Thread Links Date Links
Thread Prev Thread Next Thread Index Date Prev Date Next Date Index

[EFM] Long Reach Copper Presentations in Vancouver

Dear Members of the IEEE 802.3ah EFM Copper Sub Task Force,

There has been considerable discussion about the Long Reach Copper
presentations that are being planned for the upcoming meeting in
Vancouver.  I previously announced that we would reserve the
entire day on Monday, January 6th for an "all hands" meeting of
the 802.3ah EFM Task Force to consider several "big ticket" items
that require the attention and involvement of all of the Task Force
members.  One of these "big ticket" items concerns our long reach
copper PHY objective.

Clearly, we need to resolve the question of how we are going to meet
the long reach objective. Adhering to the motion that we passed last July,
that limits our consideration to those proposals based on the Artman and
Jackson presentations (advocating PHYs based on ADSL Annex J and
g.shdsl, respectively), the task force has a finite set of choices:

1) Adopt the ADSL Annex J proposal (with appropriate updates)
2) Adopt the g.shdsl proposal (with appropriate updates)
3) Adopt both proposals
4) Adopt neither proposal

It is obvious to me that choice # 4 above is the least desireable outcome.
It is also the default outcome, because the first three choices require a
positive vote, while # 4 represents the status quo ante.
In the hope that the Task Force can reach a >= 75% concensus on
one of choices # 1-3, I request that we invest all of our efforts in the
task of producing EXCELLENT material in support of ADSL Annex J,
and EXCELLENT material in support of g.shdsl.

Each of these proposals must stand on its own, and must satisfy the
5 Criteria. Each proposal must demonstrate that it has a Broad Market
Potential, that it is Compatible with 802.3 and 802, that it has a
Distinct Identity, that it is Technically Feasible, and that it is
Economically Feasible.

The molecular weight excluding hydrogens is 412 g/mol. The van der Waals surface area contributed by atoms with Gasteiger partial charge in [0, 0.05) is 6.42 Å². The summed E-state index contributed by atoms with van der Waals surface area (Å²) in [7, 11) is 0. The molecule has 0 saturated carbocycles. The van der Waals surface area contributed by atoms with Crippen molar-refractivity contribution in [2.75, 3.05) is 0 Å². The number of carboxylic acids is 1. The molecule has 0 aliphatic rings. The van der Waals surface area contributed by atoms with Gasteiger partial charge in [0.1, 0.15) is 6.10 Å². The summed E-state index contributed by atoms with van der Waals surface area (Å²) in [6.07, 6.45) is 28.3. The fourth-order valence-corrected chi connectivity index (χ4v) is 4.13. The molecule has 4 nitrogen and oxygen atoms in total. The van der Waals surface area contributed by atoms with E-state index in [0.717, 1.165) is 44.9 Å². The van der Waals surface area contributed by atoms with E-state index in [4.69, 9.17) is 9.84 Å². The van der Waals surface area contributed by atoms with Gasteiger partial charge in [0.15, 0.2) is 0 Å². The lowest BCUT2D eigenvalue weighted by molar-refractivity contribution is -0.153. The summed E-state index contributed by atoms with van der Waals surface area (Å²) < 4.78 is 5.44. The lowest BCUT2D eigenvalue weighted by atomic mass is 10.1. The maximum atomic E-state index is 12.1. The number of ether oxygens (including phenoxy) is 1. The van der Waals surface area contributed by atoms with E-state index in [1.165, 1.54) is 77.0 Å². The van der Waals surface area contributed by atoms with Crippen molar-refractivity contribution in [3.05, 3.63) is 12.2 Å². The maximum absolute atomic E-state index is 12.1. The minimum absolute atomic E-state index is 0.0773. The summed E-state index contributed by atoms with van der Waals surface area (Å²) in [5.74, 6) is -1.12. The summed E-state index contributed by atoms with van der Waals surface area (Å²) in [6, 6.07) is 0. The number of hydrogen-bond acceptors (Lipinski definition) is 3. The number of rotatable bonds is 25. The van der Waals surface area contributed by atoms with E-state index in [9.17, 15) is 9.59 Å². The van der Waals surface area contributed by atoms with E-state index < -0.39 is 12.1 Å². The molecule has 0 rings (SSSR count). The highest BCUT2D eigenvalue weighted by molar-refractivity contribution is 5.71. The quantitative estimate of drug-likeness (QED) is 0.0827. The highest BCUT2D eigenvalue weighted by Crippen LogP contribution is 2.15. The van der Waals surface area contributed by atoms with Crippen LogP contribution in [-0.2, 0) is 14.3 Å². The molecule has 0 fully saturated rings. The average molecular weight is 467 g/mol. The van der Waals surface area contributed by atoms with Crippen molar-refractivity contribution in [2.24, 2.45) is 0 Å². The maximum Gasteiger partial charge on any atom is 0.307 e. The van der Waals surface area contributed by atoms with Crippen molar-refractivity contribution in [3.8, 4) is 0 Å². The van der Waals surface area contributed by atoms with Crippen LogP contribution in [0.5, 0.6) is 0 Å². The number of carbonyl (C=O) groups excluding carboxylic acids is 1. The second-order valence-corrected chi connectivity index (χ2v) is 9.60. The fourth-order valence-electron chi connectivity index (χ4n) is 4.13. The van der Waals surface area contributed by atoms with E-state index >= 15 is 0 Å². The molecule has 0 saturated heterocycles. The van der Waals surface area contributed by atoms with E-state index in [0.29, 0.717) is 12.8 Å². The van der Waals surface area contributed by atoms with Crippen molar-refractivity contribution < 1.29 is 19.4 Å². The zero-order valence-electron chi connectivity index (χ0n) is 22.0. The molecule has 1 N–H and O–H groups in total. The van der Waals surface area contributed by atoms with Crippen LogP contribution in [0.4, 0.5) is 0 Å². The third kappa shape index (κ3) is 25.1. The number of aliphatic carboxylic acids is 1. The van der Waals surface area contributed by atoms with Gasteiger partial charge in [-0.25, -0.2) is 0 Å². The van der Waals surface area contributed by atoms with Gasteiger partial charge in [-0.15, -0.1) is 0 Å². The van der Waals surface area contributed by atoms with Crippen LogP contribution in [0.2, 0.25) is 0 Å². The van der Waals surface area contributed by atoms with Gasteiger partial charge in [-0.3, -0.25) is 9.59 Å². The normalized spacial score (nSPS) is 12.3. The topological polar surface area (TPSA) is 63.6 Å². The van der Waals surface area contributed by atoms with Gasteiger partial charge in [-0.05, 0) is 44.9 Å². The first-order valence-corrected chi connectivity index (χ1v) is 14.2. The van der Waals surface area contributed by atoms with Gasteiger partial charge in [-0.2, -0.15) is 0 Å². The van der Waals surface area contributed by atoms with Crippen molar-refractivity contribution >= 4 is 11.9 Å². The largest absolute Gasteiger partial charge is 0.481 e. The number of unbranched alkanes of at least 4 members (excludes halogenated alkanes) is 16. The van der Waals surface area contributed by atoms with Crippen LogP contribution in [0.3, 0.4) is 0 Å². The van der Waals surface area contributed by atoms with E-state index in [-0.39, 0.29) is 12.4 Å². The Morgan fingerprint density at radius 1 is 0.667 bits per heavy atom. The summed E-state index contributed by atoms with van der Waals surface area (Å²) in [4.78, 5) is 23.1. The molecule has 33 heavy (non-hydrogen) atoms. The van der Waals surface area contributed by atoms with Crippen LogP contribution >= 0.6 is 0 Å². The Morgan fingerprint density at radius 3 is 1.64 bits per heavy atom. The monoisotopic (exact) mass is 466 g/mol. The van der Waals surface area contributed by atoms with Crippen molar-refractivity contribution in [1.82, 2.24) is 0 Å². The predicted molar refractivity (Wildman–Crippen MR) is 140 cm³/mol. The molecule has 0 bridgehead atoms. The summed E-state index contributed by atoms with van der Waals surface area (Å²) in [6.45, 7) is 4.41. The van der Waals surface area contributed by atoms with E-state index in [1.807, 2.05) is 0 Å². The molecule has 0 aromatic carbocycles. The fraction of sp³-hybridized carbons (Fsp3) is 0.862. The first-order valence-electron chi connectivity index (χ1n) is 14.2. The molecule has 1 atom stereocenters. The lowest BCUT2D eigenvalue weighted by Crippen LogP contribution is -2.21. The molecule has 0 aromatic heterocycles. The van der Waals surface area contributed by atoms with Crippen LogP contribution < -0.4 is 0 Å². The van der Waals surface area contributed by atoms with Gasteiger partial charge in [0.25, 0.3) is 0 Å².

I have heard some individuals argue (quite eloquently) that both proposals
must be adopted in order to satisfy the Broad Market Potential criterion.
In my opinion, this is not the best argument to put forward. Neither 
nor 802.3 will adopt a proposal that fails to satisfy all of the 5 
Criteria, and
I fear that by saying that both proposals are required to satisfy the Broad
Market Potential criterion, we imply that neither proposal alone is 
sufficient to
satisfy it.

May I therefore strongly urge the proponents of each of the two proposals
to concentrate on putting forward the best possible arguments in support
of their proposal.  If the Task Force concludes that both proposals satisfy
the 5 Criteria, and that both proposals should be adopted, then the Task
Force will vote accordingly.  I do not intend to entertain a "shoot out",
"choose one and only one" motion (though I may conduct a "beauty contest"
type of straw poll, where I ask the Task Force members to indicate their
favorite).  I intend to entertain motions on each of the proposals 
in the hope that the Task Force casts a >= 75% vote in favor of choice
1, 2, or 3, above.

One last note about the interpretation of our long reach objective: I
interpret our long reach objective, as we adopted it last July, to permit
only ONE PHY for long reach copper.  This would seem to eliminate
choice # 3 as an option. Based on past history, I don't think
that we can successfully argue that choice # 3 really represents only
one PHY.  As I have said before, our Task Force members may not each
possess a Ph.D. in digital signal processing, but they can all count to 

Therefore, if we adopt choice # 3, I believe that we will have a follow on
task to justify the choice, and to modify our objective(s) accordingly.  If
we adopt choice # 3 on Monday, January 6th, I will assign an action item
to the Copper Sub Task Force to carry out this task, and we will review
their work on Thursday, January 9th in general session. We will then have
to present the change(s) to the 802.3 Working Group when it meets in March.

Howard Frazier
Chair, IEEE 802.3ah EFM Task Force